What does this mean for us?

Well, it means that we need to be acutely aware of the fact that non-Christians have a lot of prejudices against Christianity (or what they perceive to be Christianity), and this affects anything we might want to tell them. It means that as soon as you try to tell someone about Jesus or the fact that you’re a Christian, there is a serious chance they have already pigeon-holed you. A lot of people have rejected Christianity without even understanding it.

So what should we do? Here’s a few suggestions, but this is by no means exhaustive.

1) Be Aware

Just be aware of the fact that many people hold these prejudices and preconceived notions about Christianity. Raising our self-awareness on this issue is certainly the first step in helping us to address it.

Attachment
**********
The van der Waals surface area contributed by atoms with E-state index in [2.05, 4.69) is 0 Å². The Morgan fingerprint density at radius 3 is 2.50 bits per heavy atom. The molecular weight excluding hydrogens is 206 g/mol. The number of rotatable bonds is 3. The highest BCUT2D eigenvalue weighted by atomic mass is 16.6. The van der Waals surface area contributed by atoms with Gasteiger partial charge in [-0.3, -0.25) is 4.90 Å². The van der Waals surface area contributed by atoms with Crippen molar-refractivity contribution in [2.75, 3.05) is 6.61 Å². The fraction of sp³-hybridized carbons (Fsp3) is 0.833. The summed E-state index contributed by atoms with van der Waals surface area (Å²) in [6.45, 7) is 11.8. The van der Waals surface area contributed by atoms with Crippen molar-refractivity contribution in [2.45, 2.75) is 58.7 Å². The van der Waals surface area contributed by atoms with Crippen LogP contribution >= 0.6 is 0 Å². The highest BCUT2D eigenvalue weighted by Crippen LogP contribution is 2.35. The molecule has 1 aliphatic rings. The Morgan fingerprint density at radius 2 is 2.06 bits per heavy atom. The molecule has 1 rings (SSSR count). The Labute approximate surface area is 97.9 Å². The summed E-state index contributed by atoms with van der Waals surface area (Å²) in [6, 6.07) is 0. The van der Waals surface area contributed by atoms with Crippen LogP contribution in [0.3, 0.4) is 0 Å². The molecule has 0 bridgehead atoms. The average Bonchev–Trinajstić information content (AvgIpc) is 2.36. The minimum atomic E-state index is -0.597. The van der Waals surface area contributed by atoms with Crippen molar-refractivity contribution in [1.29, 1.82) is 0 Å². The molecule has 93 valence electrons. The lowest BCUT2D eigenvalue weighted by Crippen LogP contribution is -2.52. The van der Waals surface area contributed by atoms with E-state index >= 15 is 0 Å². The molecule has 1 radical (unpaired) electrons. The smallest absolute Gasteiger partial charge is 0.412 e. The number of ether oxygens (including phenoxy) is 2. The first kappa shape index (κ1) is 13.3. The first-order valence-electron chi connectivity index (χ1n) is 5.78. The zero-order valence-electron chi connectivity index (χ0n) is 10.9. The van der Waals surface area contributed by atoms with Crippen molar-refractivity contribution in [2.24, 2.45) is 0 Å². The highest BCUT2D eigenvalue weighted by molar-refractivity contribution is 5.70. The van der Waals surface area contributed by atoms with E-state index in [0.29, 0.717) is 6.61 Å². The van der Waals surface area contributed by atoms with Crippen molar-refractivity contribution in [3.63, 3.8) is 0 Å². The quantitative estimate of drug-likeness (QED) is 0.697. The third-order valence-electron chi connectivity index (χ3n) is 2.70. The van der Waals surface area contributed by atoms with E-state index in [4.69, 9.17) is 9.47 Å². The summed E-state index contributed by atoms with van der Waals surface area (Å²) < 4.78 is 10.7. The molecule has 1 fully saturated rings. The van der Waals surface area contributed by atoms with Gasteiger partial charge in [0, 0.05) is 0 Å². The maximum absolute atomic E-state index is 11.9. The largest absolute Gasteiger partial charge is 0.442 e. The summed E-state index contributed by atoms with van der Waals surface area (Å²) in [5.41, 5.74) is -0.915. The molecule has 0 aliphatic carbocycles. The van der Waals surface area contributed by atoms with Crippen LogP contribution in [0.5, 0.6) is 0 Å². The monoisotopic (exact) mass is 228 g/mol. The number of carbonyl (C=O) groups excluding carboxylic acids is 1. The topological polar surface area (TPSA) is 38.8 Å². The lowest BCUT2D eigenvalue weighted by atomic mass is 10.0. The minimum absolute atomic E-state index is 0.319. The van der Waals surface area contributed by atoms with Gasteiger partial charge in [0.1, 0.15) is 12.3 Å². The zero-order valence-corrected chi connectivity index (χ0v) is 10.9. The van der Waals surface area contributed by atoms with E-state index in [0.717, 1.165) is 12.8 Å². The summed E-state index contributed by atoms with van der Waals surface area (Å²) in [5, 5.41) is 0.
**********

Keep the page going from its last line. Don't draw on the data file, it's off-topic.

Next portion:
2) Do your homework.

Understand what you believe, and try to make yourself aware of some of the major issues that people have with Christianity. For example, take the article that I linked to above. If one of your friends or colleagues brought up these objections in a conversation with you, what would you say to them? You don’t have to be an expert apologist, but it is definitely a good thing for any Christian to be able to engage on some level with the some of the big objections that we face.

3) Actively watch your behaviour & speech

Assume that people assume the worst about Christianity, and seek to lovingly show those assumptions wrong. For example, a lot of people get the impression that Christians hate same-sex attracted people, that they see them as extra-bad sinners, or can’t be Christians, or whatever else (and to our shame, it’s no shock that they have got this impression). Seek to show people that this isn’t true.